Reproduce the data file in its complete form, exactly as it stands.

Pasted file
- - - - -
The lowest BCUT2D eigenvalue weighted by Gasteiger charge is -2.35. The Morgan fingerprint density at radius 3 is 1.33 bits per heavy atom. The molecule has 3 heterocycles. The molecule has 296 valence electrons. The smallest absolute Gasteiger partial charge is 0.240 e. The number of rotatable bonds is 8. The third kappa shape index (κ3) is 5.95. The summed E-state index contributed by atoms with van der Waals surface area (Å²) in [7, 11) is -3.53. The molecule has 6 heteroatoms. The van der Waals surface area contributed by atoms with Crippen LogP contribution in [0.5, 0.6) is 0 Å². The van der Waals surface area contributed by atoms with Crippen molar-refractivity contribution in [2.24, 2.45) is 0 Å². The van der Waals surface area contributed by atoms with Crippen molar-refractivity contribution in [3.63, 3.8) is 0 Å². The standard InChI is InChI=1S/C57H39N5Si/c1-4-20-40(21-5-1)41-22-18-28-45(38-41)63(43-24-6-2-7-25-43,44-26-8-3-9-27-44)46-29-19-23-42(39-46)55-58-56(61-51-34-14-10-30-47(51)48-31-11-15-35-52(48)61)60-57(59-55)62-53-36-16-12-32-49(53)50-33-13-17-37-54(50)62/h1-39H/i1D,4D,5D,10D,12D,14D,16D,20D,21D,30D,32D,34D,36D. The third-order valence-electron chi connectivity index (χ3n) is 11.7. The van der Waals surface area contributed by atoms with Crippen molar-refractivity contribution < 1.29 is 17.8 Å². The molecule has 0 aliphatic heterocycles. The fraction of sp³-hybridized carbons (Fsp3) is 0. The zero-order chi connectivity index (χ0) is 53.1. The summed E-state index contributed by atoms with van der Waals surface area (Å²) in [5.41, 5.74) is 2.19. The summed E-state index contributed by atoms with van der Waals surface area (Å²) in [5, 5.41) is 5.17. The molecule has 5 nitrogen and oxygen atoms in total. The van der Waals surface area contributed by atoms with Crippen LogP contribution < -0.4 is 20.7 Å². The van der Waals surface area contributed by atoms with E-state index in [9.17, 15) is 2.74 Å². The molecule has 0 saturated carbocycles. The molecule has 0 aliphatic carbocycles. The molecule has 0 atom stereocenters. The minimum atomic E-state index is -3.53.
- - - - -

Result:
The lowest BCUT2D eigenvalue weighted by Gasteiger charge is -2.35. The Morgan fingerprint density at radius 3 is 1.33 bits per heavy atom. The molecule has 3 heterocycles. The molecule has 296 valence electrons. The smallest absolute Gasteiger partial charge is 0.240 e. The number of rotatable bonds is 8. The third kappa shape index (κ3) is 5.95. The summed E-state index contributed by atoms with van der Waals surface area (Å²) in [7, 11) is -3.53. The molecule has 6 heteroatoms. The van der Waals surface area contributed by atoms with Crippen LogP contribution in [0.5, 0.6) is 0 Å². The van der Waals surface area contributed by atoms with Crippen molar-refractivity contribution in [2.24, 2.45) is 0 Å². The van der Waals surface area contributed by atoms with Crippen molar-refractivity contribution in [3.63, 3.8) is 0 Å². The standard InChI is InChI=1S/C57H39N5Si/c1-4-20-40(21-5-1)41-22-18-28-45(38-41)63(43-24-6-2-7-25-43,44-26-8-3-9-27-44)46-29-19-23-42(39-46)55-58-56(61-51-34-14-10-30-47(51)48-31-11-15-35-52(48)61)60-57(59-55)62-53-36-16-12-32-49(53)50-33-13-17-37-54(50)62/h1-39H/i1D,4D,5D,10D,12D,14D,16D,20D,21D,30D,32D,34D,36D. The third-order valence-electron chi connectivity index (χ3n) is 11.7. The van der Waals surface area contributed by atoms with Crippen molar-refractivity contribution < 1.29 is 17.8 Å². The molecule has 0 aliphatic heterocycles. The fraction of sp³-hybridized carbons (Fsp3) is 0. The zero-order chi connectivity index (χ0) is 53.1. The summed E-state index contributed by atoms with van der Waals surface area (Å²) in [5.41, 5.74) is 2.19. The summed E-state index contributed by atoms with van der Waals surface area (Å²) in [5, 5.41) is 5.17. The molecule has 5 nitrogen and oxygen atoms in total. The van der Waals surface area contributed by atoms with Crippen LogP contribution < -0.4 is 20.7 Å². The van der Waals surface area contributed by atoms with E-state index in [9.17, 15) is 2.74 Å². The molecule has 0 saturated carbocycles. The molecule has 0 aliphatic carbocycles. The molecule has 0 atom stereocenters. The minimum atomic E-state index is -3.53.